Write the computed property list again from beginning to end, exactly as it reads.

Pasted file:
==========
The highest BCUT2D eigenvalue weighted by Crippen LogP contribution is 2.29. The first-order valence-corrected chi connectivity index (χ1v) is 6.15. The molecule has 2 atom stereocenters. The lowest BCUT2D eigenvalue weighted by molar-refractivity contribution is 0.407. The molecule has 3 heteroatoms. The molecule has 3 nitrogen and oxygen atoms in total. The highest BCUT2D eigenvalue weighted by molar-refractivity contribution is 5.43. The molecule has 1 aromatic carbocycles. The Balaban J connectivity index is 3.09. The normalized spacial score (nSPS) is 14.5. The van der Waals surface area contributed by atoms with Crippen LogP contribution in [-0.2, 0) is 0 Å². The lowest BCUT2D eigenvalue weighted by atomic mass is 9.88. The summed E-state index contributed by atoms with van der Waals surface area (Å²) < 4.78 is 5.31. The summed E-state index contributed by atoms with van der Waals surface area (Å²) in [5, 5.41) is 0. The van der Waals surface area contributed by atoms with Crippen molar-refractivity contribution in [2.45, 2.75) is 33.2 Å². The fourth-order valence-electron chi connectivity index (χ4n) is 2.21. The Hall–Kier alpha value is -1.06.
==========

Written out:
The highest BCUT2D eigenvalue weighted by Crippen LogP contribution is 2.29. The first-order valence-corrected chi connectivity index (χ1v) is 6.15. The molecule has 2 atom stereocenters. The lowest BCUT2D eigenvalue weighted by molar-refractivity contribution is 0.407. The molecule has 3 heteroatoms. The molecule has 3 nitrogen and oxygen atoms in total. The highest BCUT2D eigenvalue weighted by molar-refractivity contribution is 5.43. The molecule has 1 aromatic carbocycles. The Balaban J connectivity index is 3.09. The normalized spacial score (nSPS) is 14.5. The van der Waals surface area contributed by atoms with Crippen LogP contribution in [-0.2, 0) is 0 Å². The lowest BCUT2D eigenvalue weighted by atomic mass is 9.88. The summed E-state index contributed by atoms with van der Waals surface area (Å²) < 4.78 is 5.31. The summed E-state index contributed by atoms with van der Waals surface area (Å²) in [5, 5.41) is 0. The van der Waals surface area contributed by atoms with Crippen molar-refractivity contribution in [2.45, 2.75) is 33.2 Å². The fourth-order valence-electron chi connectivity index (χ4n) is 2.21. The Hall–Kier alpha value is -1.06.